News From the Centers for Disease Control and Prevention
The estimated economic costs of the US opioid epidemic topped $1 trillion in 2017, with hard-hit states in the Ohio Valley and the Northeast bearing the highest per capita burdens, according to a pair of CDC analyses.
A staggering loss of life has resulted from the ongoing epidemic: nearly 500 000 people have died from opioid overdoses during the past 20 years. Because many die prematurely, their surviving family members and communities lose out on benefits from an individual’s lifetime earnings. Opioid use disorder also results in costs associated with added health care expenses, criminal justice, lost productivity, and reduced quality of life. In 2017, these costs totaled an estimated $1.02 trillion—54% was attributed to overdose deaths and 46% to opioid use disorder, according to one analysis.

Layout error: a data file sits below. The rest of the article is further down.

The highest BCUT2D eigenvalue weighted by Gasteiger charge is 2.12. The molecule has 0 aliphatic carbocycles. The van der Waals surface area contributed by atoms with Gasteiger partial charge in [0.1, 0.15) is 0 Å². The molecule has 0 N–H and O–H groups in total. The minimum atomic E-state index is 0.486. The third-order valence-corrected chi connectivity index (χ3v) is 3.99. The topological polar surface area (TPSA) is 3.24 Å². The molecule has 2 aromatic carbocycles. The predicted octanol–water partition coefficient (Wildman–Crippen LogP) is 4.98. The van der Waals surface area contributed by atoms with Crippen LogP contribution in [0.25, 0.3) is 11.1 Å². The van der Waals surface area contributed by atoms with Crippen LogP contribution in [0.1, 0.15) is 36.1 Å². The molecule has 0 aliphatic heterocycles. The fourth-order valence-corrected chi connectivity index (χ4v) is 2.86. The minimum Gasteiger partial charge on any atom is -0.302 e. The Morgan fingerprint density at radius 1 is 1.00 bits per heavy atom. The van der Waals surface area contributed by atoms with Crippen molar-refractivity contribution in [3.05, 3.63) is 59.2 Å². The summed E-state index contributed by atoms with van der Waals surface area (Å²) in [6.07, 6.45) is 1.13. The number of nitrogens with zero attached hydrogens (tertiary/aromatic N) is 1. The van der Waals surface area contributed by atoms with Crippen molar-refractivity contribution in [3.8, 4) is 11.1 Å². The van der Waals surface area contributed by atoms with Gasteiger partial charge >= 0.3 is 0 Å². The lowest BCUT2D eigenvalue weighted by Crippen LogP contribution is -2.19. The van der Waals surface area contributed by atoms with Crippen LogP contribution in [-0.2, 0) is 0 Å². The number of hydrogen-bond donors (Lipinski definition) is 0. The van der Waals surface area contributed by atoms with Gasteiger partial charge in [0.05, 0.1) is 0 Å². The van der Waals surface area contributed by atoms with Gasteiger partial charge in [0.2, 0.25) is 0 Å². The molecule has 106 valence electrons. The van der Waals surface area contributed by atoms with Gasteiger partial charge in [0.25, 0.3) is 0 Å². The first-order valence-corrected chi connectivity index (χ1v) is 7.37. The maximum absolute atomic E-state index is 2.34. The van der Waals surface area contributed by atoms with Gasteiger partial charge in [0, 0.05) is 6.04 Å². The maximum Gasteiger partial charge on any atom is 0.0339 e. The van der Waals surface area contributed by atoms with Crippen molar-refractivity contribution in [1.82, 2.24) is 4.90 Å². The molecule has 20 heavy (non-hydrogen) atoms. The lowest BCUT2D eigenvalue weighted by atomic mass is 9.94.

The burden wasn’t equally distributed across states. Ohio incurred the highest total costs at $72.6 billion and Wyoming the least at $985 million, a second analysis of 38 states and the District of Columbia showed. States with the highest cost per resident were concentrated in the Ohio Valley and the Northeast. West Virginia had the highest per capita costs at $7247 per resident, Ohio was next at $6226, followed by New Hampshire at $5953. Kentucky, Massachusetts, and Maine followed close behind with costs topping $5000 per person.
In addition to treatment with Food and Drug Administration–approved medications, the authors noted that pain clinic laws, prescription drug monitoring programs, naloxone distribution, and overdose education can reduce overdose deaths and excess opioid prescribing.Opioid Epidemic Overdose Statistics